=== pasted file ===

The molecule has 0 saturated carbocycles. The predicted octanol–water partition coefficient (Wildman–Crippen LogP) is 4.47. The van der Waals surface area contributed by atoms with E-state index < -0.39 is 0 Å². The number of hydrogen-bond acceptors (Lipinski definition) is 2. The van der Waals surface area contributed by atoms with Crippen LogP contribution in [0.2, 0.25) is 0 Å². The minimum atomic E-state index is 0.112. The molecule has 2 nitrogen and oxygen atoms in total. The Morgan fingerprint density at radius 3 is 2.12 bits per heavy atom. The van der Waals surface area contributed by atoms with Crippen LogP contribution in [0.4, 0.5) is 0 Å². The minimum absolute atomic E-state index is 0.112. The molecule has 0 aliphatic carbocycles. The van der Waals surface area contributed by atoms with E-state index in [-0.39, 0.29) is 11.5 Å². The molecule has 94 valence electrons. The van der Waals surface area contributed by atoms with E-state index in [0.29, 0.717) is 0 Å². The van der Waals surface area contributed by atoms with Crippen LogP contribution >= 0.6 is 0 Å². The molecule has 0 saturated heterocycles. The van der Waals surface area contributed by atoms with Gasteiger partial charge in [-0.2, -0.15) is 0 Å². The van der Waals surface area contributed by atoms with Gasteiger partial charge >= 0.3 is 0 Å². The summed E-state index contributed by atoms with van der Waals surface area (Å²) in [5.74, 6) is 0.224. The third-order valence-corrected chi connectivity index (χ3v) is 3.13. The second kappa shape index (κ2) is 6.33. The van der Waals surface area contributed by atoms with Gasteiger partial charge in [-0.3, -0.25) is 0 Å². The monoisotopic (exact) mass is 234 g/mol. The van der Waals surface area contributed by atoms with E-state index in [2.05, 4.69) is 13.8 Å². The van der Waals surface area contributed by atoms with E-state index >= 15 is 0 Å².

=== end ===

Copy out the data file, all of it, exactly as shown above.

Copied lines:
The molecule has 0 saturated carbocycles. The predicted octanol–water partition coefficient (Wildman–Crippen LogP) is 4.47. The van der Waals surface area contributed by atoms with E-state index < -0.39 is 0 Å². The number of hydrogen-bond acceptors (Lipinski definition) is 2. The van der Waals surface area contributed by atoms with Crippen LogP contribution in [0.2, 0.25) is 0 Å². The minimum atomic E-state index is 0.112. The molecule has 2 nitrogen and oxygen atoms in total. The Morgan fingerprint density at radius 3 is 2.12 bits per heavy atom. The van der Waals surface area contributed by atoms with Crippen LogP contribution in [0.4, 0.5) is 0 Å². The minimum absolute atomic E-state index is 0.112. The molecule has 0 aliphatic carbocycles. The van der Waals surface area contributed by atoms with E-state index in [-0.39, 0.29) is 11.5 Å². The molecule has 94 valence electrons. The van der Waals surface area contributed by atoms with E-state index in [0.29, 0.717) is 0 Å². The van der Waals surface area contributed by atoms with Crippen LogP contribution >= 0.6 is 0 Å². The molecule has 0 saturated heterocycles. The van der Waals surface area contributed by atoms with Gasteiger partial charge in [-0.2, -0.15) is 0 Å². The van der Waals surface area contributed by atoms with Gasteiger partial charge >= 0.3 is 0 Å². The summed E-state index contributed by atoms with van der Waals surface area (Å²) in [5.74, 6) is 0.224. The third-order valence-corrected chi connectivity index (χ3v) is 3.13. The second kappa shape index (κ2) is 6.33. The van der Waals surface area contributed by atoms with Gasteiger partial charge in [-0.3, -0.25) is 0 Å². The monoisotopic (exact) mass is 234 g/mol. The van der Waals surface area contributed by atoms with E-state index in [2.05, 4.69) is 13.8 Å². The van der Waals surface area contributed by atoms with E-state index >= 15 is 0 Å².